I will purchase this book soon, I think. I'll be sure to write up any thoughts on it when I finish.


Syria-Iran Cooperation

Debkafile reports that elite Iranian units have taken up positions in Lebanon alongside Syrian intelligence forces. They have also beefed up Syria's border with Israel.

I don't know just how far to go with this. Debka has been wrong about some things, and rather spectacularly so at times, but in general they seem to catch things months before any of the major news sources. The only thing that would surprise me about Iranian troops in Lebanon and Syria is that Assad must be very desperate to place so much trust in a country that despises the Ba'ath Party. If I were Iran, I'd consolidate my position and then depose Assad and install a puppet regime in Damascus.

On the other hand, it would show just how desperate Assad is getting. Which is good, I suppose. Except that Iran gets a major geopolitical boost, and more direct access to their point-men, the Hizbullah.


Proud Member of the McCain-Feingold Insurrection

The Geek with a .45 has asked bloggers to post statements of defiance against the new threat to free expression. I am only too happy to oblige.

If the FEC wants to shut down this blog, they can bite me. If someone decides that I am violating campaign-finance laws by linking to candidates' sites, he can jump in a lake. If they are so desperate to stifle the voice of the people that they threaten mass arrests, then they'd better come with A LOT of backup, because there will be a lot of us to arrest.

This blog will continue, and I will write whatever the hell I feel like writing, and I will link to whoever the hell I feel like linking to, for as long as I have access to the Internet.

[Edited to remove a few "youthful indiscretions."]


The Light of the Menorah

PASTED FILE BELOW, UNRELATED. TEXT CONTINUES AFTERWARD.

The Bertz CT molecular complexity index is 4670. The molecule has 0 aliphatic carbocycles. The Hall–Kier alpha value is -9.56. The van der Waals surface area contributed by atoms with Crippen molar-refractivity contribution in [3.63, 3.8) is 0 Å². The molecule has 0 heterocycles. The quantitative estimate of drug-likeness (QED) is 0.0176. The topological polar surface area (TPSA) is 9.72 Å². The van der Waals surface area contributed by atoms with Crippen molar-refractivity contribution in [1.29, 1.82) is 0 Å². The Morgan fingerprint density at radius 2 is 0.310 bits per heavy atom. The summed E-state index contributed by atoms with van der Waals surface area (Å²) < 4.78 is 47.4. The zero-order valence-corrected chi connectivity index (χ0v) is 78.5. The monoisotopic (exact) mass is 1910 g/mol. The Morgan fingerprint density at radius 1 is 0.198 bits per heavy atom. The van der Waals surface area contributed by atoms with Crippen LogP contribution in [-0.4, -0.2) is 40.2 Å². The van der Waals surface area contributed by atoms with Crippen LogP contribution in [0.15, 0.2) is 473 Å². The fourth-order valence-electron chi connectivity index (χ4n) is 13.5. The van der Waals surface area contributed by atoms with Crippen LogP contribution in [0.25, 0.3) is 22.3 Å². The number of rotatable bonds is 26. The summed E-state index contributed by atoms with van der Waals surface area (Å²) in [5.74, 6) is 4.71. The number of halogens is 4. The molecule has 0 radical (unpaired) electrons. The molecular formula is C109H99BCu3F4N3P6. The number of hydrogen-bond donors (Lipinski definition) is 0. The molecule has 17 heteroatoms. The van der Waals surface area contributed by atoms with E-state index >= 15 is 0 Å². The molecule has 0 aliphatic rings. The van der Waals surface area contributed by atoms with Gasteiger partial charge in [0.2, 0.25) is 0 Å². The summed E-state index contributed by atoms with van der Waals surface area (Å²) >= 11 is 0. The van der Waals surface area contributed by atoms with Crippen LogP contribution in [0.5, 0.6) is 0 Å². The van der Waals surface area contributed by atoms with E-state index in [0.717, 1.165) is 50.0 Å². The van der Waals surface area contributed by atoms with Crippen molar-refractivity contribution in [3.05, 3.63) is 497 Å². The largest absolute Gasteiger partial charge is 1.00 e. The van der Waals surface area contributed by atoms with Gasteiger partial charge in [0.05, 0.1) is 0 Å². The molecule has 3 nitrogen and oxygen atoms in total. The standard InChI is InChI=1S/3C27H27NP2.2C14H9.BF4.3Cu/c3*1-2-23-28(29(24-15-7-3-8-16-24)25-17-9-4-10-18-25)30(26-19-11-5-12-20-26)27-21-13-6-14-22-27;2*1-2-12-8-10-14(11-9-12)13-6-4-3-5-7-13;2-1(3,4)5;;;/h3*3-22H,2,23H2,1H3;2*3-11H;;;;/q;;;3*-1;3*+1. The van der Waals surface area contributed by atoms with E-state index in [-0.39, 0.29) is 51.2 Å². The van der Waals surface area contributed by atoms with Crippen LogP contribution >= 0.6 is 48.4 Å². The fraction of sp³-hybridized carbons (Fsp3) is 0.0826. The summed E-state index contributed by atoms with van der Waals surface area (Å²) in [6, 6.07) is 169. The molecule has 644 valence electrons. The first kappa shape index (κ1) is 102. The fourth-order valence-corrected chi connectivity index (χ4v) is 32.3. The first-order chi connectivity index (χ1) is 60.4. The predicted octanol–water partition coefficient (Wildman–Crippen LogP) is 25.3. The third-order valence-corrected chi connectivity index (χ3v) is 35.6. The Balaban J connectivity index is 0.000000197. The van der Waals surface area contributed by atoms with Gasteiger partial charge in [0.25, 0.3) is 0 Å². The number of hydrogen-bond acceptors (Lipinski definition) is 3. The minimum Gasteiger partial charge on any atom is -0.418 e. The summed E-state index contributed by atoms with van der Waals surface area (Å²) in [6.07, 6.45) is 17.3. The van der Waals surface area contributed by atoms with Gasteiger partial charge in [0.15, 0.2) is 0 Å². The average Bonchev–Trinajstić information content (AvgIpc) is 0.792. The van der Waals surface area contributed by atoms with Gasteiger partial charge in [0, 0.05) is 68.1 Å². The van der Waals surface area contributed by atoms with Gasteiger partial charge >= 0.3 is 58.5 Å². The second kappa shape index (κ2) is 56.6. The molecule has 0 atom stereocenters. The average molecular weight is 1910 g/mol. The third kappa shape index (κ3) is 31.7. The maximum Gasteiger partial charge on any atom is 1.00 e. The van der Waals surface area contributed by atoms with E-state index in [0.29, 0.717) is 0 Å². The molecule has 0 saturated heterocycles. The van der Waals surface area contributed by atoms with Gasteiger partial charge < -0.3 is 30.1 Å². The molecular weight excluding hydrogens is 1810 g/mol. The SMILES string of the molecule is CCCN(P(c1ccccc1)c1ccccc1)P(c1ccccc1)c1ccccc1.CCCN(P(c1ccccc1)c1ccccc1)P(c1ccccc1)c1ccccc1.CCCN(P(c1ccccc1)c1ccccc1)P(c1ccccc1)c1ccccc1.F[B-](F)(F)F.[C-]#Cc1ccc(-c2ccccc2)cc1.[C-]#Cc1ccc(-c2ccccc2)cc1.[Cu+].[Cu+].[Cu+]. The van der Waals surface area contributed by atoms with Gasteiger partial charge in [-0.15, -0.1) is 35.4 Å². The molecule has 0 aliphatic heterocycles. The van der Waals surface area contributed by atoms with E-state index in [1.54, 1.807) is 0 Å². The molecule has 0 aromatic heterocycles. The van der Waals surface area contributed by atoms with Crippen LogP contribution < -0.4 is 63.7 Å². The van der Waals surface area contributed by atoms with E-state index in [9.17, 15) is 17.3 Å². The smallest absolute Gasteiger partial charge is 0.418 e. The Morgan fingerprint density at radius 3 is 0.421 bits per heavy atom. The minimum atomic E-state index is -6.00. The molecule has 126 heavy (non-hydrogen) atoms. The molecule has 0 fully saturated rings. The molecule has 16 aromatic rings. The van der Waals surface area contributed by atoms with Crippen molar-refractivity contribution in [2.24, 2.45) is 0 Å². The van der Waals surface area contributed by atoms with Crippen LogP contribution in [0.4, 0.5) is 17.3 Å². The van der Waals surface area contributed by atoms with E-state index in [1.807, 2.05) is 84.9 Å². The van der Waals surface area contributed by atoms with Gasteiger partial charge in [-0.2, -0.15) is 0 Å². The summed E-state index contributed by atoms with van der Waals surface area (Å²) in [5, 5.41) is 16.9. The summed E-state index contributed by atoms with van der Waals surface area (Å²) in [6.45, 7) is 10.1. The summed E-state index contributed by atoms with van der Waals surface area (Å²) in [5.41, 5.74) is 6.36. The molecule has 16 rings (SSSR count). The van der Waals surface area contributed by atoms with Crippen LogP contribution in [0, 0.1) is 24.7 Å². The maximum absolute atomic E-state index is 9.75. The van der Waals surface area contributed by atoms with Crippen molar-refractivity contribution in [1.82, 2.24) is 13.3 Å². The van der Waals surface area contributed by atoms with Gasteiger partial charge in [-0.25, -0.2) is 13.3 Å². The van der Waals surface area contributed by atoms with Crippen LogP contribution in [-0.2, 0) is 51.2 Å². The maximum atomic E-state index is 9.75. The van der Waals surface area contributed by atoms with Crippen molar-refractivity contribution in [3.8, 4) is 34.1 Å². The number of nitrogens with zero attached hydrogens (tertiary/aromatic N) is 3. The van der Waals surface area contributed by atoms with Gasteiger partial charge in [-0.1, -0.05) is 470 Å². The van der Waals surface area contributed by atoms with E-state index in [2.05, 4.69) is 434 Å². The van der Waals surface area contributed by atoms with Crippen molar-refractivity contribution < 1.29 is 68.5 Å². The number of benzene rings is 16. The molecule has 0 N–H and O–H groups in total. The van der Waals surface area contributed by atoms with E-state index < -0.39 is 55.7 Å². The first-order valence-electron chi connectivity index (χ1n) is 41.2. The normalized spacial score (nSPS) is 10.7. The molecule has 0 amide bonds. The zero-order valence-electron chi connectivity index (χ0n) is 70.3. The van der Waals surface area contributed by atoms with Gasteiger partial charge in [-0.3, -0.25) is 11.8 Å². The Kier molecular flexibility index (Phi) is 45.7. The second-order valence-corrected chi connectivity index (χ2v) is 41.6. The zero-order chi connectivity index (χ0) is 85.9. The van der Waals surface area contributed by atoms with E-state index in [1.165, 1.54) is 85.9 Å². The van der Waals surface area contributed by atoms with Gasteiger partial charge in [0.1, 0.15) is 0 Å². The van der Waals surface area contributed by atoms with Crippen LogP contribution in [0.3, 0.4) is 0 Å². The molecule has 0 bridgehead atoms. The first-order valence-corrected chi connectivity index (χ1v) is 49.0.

Yesterday a friend of mine asked me if I could read from the Torah this Shabbat for a small Chabad minyan on campus. I told him I'd see what I can do. So now I'm desperately trying to learn the reading in time.

There are several benefits to learning the readings. Because you have to repeat the words over, and over, and over again to memorize them, you begin to notice nuances of the text you would otherwise have missed. (Especially if you usually read on the English side...) This parasha, "Vayakhel," deals with the construction of the Mishkan (Tabernacle). As I'm reading, I notice that the word "mela'cha" is used repeatedly to describe the activities involved in the building, particularly those needing skilled artisans. The same word is used at the beginning of the parasha to refer to the prohibition of activity on Shabbat, and the Sages understood that the prohibited activities were precisely those which were performed during the construction of the Mishkan. But that's a whole 'nuther topic.

Over and over again, there have been references to the oil for the lamps of the Menorah, which had seven branches with designs of flower cups and almonds underneath the lamps. The Menorah was fashioned out of a single ingot of gold, by Divine decree. Why?

(Disclaimer: everything I'm about to say is one opinion among many. When I remember my sources, I will cite them, but a lot of them have blended together over time. For that, my apologies.)

It is a well-established tradition that the different vessels in the Mishkan all had symbolic meanings. Maimonides et al assert that the Menorah represented the different aspects of human thought. Each of the six outer branches represented one of the six schools of human knowledge (metaphysics, philosophy, history, etc.), while the central column represented Divine knowledge and the Torah. Tradition has it that the wicks in each of the outer lamps would lean inwards, towards the central lamp. This is understood as meaning that all aspects of human thought are subservient to the Torah.

I'm sure someone must have said this before, but I believe this is why the Menorah had to be made from a single piece. One cannot section off his mind and say, "This is my Torah knowledge, and this is my secular knowledge; each is self-contained, and they do not interact with each other." Rather, there cannot be any separation between Torah and human knowledge; each must inform the other. Indeed, Maimonides believed that one could not truly understand the Torah without a basic grasp of physics first.